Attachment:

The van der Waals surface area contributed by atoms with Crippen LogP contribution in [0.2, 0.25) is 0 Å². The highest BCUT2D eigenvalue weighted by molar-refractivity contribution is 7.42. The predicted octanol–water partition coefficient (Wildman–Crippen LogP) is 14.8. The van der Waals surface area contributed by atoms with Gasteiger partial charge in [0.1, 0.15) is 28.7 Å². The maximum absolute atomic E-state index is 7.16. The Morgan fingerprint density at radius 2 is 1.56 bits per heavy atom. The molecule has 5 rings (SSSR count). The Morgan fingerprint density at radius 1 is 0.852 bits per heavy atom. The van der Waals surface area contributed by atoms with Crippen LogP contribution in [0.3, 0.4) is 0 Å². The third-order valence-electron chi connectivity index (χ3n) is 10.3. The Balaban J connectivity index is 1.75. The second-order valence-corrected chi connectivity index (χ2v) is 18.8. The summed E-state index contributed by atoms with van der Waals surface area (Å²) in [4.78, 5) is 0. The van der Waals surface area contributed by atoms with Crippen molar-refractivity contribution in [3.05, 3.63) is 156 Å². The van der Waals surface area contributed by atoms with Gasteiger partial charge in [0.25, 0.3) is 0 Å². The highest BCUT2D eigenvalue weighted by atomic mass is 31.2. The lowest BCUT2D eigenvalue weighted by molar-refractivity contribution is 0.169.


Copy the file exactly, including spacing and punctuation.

The van der Waals surface area contributed by atoms with Crippen LogP contribution in [0.2, 0.25) is 0 Å². The highest BCUT2D eigenvalue weighted by molar-refractivity contribution is 7.42. The predicted octanol–water partition coefficient (Wildman–Crippen LogP) is 14.8. The van der Waals surface area contributed by atoms with Gasteiger partial charge in [0.1, 0.15) is 28.7 Å². The maximum absolute atomic E-state index is 7.16. The Morgan fingerprint density at radius 2 is 1.56 bits per heavy atom. The molecule has 5 rings (SSSR count). The Morgan fingerprint density at radius 1 is 0.852 bits per heavy atom. The van der Waals surface area contributed by atoms with Crippen LogP contribution in [0.3, 0.4) is 0 Å². The third-order valence-electron chi connectivity index (χ3n) is 10.3. The Balaban J connectivity index is 1.75. The second-order valence-corrected chi connectivity index (χ2v) is 18.8. The summed E-state index contributed by atoms with van der Waals surface area (Å²) in [4.78, 5) is 0. The van der Waals surface area contributed by atoms with Crippen molar-refractivity contribution in [3.05, 3.63) is 156 Å². The van der Waals surface area contributed by atoms with Gasteiger partial charge in [0.25, 0.3) is 0 Å². The highest BCUT2D eigenvalue weighted by atomic mass is 31.2. The lowest BCUT2D eigenvalue weighted by molar-refractivity contribution is 0.169.